Budget jeopardizes school programsBy Jason Cannon Published 7:47pm Friday, February 10, 2012
Alabama Gov. Robert Bentley on Wednesday proposed state budgets for next year that would use the Education Trust Fund to give a $230 million bailout to the cash-strapped General Fund, which supports prisons, courts and other non-education areas of state government.
Among the programs hardest hit in the proposed budget are the Alabama Reading Initiative and the High Hopes Program.
“The Alabama Reading Initiative, that’s one program that it’s easy to see has made a big difference in our students,” said Demopolis Superintendent Dr. Al Griffin. “Each year, that is budgeted somewhere around $50 million. This proposal cuts that down to zero.”
Without state funding, Demopolis would have to rely on the teachers on staff who are currently trained to implement the program. However, those teachers’ support network would be obliterated.
“There wouldn’t be anyone that could come down and work with the teachers, or an outside person that could come down and work with the students along side the teachers,” Griffin said. “Those people are specially trained and offer a different perspective for the teachers and the students. Losing that kind of support for the reading program would be devastating.”
Many lawmakers blasted Bentley’s budget, and most say the governor’s bailout plan had no chance in the Legislature, even though the governor has professed there will not be an alternative offered.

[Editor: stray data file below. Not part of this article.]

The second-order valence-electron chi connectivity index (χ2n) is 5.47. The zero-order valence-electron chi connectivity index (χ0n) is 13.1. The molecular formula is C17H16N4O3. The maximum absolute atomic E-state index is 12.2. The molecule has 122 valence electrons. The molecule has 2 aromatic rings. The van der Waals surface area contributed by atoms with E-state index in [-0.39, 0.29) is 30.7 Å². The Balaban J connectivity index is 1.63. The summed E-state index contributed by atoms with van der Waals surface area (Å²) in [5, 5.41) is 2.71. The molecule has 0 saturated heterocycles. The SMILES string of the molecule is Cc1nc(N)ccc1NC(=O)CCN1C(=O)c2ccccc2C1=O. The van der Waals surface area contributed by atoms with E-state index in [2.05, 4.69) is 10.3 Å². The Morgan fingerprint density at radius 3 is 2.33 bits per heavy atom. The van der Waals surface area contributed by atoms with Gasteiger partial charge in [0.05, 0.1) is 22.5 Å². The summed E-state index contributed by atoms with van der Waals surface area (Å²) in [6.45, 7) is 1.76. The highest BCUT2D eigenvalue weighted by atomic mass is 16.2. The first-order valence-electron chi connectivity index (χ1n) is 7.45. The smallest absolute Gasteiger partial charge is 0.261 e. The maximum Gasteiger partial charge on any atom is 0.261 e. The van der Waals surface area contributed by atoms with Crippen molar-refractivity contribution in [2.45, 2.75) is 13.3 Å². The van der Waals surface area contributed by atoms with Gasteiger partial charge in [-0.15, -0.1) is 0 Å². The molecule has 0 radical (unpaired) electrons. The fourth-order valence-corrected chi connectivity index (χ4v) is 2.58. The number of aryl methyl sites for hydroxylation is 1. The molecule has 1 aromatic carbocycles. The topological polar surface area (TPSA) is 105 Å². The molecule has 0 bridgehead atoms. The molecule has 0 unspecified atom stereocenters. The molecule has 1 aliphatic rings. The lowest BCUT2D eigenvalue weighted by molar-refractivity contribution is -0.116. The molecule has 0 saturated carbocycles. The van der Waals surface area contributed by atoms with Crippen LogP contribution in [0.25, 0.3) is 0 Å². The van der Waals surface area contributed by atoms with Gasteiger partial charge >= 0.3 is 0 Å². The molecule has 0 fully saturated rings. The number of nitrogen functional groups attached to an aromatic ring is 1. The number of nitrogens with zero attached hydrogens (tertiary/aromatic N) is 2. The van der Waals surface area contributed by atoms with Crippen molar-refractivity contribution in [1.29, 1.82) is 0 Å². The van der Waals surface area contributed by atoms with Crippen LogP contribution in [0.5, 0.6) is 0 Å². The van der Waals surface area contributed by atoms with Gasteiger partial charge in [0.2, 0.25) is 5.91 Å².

Bentley’s budget proposes shifting $185 million in Medicaid costs for children from the General Fund budget to the state education budget and transfers $45 million in tax revenue from education to the General Fund budget to help state agencies.
Shuffling that kind of money has cut most state education programs from 1 to 8 percent. The High Hopes Program, an initiative designed to increase performance on the high school graduation exam, would be cut by 50 percent.
“We remediate our eleventh graders before the spring graduation exam,” Griffin said, “and any twelfth graders who didn’t pass it through their senior year. High Hopes funds pays for that program.”
Further, Griffin said, without some sort of budget alterations, the state is likely to raise its divisor number for the second year in a row, which would eliminate teaching jobs across the state.
“It doesn’t look like this year would be as bad as last year, and last year was bad,” Griffin said of layoffs in districts around the state.